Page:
- Identification of residents during a screening. Screening is a non-billable service, and is generally consists of chart review, interview of staff and family, and brief observation of the resident. Screenings are generally conducted upon admission, upon specific referral of staff or family, and periodically to coincide with the facility's care plan schedule.
- Staff/family referrals. In order to facilitate accurate referrals, the speech language pathologist must continually educate family members, other rehabilitation professionals, facility staff, physicians, and discharge planners regarding the variety of services they provide.
Collaboration With Other Disciplines
To be successful in the long-term care setting, you must work effectively within an interdisciplinary team. You will find numerous opportunities to work with physical therapists, occupational therapists, recreation therapists, nurses, social workers, dietitians, and others who provide care to the residents of your facility. The relationships you establish will determine in no small measure your effectiveness within this setting.
Long-term Care Documentation Requirements
Although documentation requirements vary according to the payer, typically they must include a physician's order*, followed by a certification for the therapy plan that should include medical diagnosis, SLP diagnosis and treatment plan, and frequency and duration of treatment. Therapy goals must be medically necessary and functional. Subsequently, a "re-certification" form must be filled out and signed and dated by the physician at a maximum of every 90 days. Progress notes are typically written every 7 days.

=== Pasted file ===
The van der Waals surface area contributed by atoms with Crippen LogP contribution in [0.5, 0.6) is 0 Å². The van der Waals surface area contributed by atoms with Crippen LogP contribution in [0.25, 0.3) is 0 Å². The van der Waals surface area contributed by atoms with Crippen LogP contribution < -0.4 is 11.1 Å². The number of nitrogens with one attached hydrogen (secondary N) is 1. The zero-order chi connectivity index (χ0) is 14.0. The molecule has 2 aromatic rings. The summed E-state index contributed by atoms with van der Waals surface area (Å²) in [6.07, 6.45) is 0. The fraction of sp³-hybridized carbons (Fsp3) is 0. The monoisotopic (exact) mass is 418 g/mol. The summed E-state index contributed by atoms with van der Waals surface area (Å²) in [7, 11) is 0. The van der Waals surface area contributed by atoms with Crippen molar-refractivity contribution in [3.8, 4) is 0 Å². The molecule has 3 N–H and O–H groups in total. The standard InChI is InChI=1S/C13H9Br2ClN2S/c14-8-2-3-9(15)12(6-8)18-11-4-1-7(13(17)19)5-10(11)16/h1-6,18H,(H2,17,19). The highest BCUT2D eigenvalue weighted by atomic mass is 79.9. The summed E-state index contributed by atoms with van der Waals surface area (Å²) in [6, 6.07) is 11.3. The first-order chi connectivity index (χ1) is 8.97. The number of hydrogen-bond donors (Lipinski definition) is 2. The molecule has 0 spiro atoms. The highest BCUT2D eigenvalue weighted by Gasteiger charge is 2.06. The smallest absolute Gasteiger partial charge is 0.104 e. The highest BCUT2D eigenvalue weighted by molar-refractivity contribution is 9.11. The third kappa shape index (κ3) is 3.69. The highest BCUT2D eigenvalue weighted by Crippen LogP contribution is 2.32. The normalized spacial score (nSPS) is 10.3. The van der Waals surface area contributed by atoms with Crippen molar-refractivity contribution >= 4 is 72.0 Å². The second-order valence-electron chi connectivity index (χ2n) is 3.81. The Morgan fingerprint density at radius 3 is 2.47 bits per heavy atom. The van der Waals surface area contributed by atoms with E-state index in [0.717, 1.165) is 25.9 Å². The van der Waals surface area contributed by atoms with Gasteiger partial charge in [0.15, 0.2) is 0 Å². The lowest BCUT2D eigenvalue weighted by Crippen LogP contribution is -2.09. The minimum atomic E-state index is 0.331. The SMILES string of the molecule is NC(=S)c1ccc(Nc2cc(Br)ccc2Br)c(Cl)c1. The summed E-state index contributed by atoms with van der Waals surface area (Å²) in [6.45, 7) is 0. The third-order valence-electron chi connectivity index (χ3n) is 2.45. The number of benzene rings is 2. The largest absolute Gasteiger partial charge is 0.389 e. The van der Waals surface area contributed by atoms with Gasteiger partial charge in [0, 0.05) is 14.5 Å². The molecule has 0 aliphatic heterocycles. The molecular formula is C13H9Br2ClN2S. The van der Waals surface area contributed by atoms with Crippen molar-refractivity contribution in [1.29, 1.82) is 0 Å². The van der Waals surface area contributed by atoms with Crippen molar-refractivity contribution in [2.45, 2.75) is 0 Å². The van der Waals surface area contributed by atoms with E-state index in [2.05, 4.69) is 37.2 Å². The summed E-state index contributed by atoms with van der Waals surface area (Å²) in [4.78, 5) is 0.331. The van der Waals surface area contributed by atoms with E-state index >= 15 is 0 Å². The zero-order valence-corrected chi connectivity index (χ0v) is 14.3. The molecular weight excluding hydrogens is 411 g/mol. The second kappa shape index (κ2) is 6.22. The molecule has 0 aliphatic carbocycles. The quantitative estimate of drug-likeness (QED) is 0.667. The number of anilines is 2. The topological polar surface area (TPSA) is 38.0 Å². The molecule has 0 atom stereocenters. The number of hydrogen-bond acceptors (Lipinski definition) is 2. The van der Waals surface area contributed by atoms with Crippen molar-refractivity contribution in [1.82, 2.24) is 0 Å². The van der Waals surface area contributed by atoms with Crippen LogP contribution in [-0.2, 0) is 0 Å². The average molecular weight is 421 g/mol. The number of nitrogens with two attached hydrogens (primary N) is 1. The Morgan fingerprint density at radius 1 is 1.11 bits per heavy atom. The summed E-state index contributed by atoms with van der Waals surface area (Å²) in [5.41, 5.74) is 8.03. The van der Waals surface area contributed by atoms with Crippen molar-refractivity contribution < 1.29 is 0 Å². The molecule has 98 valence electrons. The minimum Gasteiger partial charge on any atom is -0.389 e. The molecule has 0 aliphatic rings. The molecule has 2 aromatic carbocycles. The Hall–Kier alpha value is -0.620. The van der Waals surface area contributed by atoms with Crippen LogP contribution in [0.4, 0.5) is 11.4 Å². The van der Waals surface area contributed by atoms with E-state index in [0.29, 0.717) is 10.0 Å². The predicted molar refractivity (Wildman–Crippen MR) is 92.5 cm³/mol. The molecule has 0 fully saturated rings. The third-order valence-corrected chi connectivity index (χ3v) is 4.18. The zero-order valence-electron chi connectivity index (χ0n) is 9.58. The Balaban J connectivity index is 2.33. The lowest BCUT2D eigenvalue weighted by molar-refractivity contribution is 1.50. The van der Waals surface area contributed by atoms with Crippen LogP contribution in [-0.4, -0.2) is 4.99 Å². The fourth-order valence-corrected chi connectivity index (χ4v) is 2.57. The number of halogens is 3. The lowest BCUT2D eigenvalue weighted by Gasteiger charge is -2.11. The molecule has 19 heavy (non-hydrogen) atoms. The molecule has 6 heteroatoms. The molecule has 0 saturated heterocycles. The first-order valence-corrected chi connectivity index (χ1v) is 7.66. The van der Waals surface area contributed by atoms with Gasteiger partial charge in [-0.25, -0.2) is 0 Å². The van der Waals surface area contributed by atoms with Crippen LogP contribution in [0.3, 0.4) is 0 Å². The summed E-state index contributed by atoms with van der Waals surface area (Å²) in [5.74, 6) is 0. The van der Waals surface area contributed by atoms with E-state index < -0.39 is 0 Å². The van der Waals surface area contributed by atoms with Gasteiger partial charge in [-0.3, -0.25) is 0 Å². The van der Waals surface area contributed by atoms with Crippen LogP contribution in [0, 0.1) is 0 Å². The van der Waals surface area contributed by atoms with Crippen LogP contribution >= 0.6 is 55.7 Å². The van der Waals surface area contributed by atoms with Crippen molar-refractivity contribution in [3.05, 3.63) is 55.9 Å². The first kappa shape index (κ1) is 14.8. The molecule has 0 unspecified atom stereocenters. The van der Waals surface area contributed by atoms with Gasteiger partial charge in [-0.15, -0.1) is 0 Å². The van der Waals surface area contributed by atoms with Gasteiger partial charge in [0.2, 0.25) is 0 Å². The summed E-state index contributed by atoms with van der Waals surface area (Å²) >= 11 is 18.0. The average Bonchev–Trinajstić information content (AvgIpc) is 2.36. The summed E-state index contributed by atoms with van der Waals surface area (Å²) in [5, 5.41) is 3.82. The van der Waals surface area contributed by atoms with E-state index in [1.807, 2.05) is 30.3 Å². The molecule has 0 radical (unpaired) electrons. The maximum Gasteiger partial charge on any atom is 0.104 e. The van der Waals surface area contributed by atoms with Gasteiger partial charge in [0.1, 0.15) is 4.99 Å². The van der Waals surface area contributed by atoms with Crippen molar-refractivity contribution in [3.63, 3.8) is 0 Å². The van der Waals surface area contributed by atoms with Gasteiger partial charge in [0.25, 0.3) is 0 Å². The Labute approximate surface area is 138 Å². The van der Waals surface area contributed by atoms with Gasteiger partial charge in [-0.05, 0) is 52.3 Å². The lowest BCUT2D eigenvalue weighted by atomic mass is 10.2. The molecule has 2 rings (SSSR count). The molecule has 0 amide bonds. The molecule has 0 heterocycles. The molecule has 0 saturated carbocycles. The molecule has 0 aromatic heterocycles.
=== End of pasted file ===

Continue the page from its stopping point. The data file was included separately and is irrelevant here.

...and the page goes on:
For Medicare A patients, the actual number of minutes during which the patient receives treatment must be documented. This form documents CPT codes and therapy occurrences.
For Medicare Part B patients, the therapist documents CPT codes and occurrences, as the facility will get reimbursed according to the established rate for each CPT codes, as set by CMS. The utilization of these codes must be supported in the daily/weekly progress notes.
Additional documentation in long-term care includes the Minimum Data Set (MDS), an interdisciplinary tool that paints a picture of the patient's status. Nurses typically complete the MDS, but SLPs may contribute information relative to communication and swallowing.
* Changes to the Medicare Benefit Policy Manual in 2005 eliminated the requirement for a physician's order for outpatient services (Part B). What is required is the physician certification of the plan of care. Other payers may still require a physician order.
Go to SLP Health Care area of ASHA's Web site to access:
- ASHA Speech-Language Pathology Health Care Survey
- Health care frequently asked questions (FAQs)
- ASHA member forums
- Issue Briefs
Go to the Billing and Reimbursement section of ASHA's Web site to access:
- Medicare Fee Schedule
- Billing and coding information
- Reimbursement frequently asked questions (FAQs)
- Medicare Medical Review Guidelines
Go to ASHA Practice Policy to access documents on preferred practice patterns, dysphagia, clinical record keeping, autonomy, etc.
Centers for Medicare and Medicaid Services (CMS)
Minimum Data Set (MDS)